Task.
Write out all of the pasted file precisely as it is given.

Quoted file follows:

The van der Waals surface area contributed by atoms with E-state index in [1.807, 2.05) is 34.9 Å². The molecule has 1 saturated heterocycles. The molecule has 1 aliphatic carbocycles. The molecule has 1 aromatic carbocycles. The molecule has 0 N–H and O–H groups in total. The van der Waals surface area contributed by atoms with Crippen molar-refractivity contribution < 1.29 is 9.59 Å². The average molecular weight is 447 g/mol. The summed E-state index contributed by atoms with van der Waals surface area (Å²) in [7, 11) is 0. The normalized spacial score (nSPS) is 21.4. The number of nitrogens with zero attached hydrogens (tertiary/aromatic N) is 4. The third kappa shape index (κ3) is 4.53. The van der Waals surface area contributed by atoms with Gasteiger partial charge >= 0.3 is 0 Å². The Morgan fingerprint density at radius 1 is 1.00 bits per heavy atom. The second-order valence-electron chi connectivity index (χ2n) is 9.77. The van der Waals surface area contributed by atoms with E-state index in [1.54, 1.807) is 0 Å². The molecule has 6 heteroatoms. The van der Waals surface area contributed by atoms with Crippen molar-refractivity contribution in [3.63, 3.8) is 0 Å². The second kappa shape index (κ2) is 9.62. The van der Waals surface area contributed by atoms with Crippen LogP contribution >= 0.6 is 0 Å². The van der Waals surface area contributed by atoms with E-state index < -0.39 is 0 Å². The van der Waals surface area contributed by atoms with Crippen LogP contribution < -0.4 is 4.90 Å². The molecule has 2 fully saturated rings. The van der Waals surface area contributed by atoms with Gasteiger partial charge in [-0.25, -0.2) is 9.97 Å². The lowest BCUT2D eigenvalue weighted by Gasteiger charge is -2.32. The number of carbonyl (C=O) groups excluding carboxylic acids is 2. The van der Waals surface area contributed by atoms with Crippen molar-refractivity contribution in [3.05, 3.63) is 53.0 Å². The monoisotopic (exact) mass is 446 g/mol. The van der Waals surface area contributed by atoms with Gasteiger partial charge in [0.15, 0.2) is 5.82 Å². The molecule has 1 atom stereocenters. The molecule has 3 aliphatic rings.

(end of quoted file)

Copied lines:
The van der Waals surface area contributed by atoms with E-state index in [1.807, 2.05) is 34.9 Å². The molecule has 1 saturated heterocycles. The molecule has 1 aliphatic carbocycles. The molecule has 1 aromatic carbocycles. The molecule has 0 N–H and O–H groups in total. The van der Waals surface area contributed by atoms with Crippen molar-refractivity contribution < 1.29 is 9.59 Å². The average molecular weight is 447 g/mol. The summed E-state index contributed by atoms with van der Waals surface area (Å²) in [7, 11) is 0. The normalized spacial score (nSPS) is 21.4. The number of nitrogens with zero attached hydrogens (tertiary/aromatic N) is 4. The third kappa shape index (κ3) is 4.53. The van der Waals surface area contributed by atoms with Gasteiger partial charge >= 0.3 is 0 Å². The Morgan fingerprint density at radius 1 is 1.00 bits per heavy atom. The second-order valence-electron chi connectivity index (χ2n) is 9.77. The van der Waals surface area contributed by atoms with E-state index in [1.54, 1.807) is 0 Å². The molecule has 6 heteroatoms. The van der Waals surface area contributed by atoms with Crippen molar-refractivity contribution in [3.63, 3.8) is 0 Å². The second kappa shape index (κ2) is 9.62. The van der Waals surface area contributed by atoms with Crippen LogP contribution >= 0.6 is 0 Å². The van der Waals surface area contributed by atoms with E-state index < -0.39 is 0 Å². The van der Waals surface area contributed by atoms with Crippen LogP contribution < -0.4 is 4.90 Å². The molecule has 2 fully saturated rings. The van der Waals surface area contributed by atoms with Gasteiger partial charge in [-0.25, -0.2) is 9.97 Å². The lowest BCUT2D eigenvalue weighted by Gasteiger charge is -2.32. The number of carbonyl (C=O) groups excluding carboxylic acids is 2. The van der Waals surface area contributed by atoms with Crippen molar-refractivity contribution in [3.05, 3.63) is 53.0 Å². The monoisotopic (exact) mass is 446 g/mol. The van der Waals surface area contributed by atoms with Gasteiger partial charge in [0.15, 0.2) is 5.82 Å². The molecule has 1 atom stereocenters. The molecule has 3 aliphatic rings.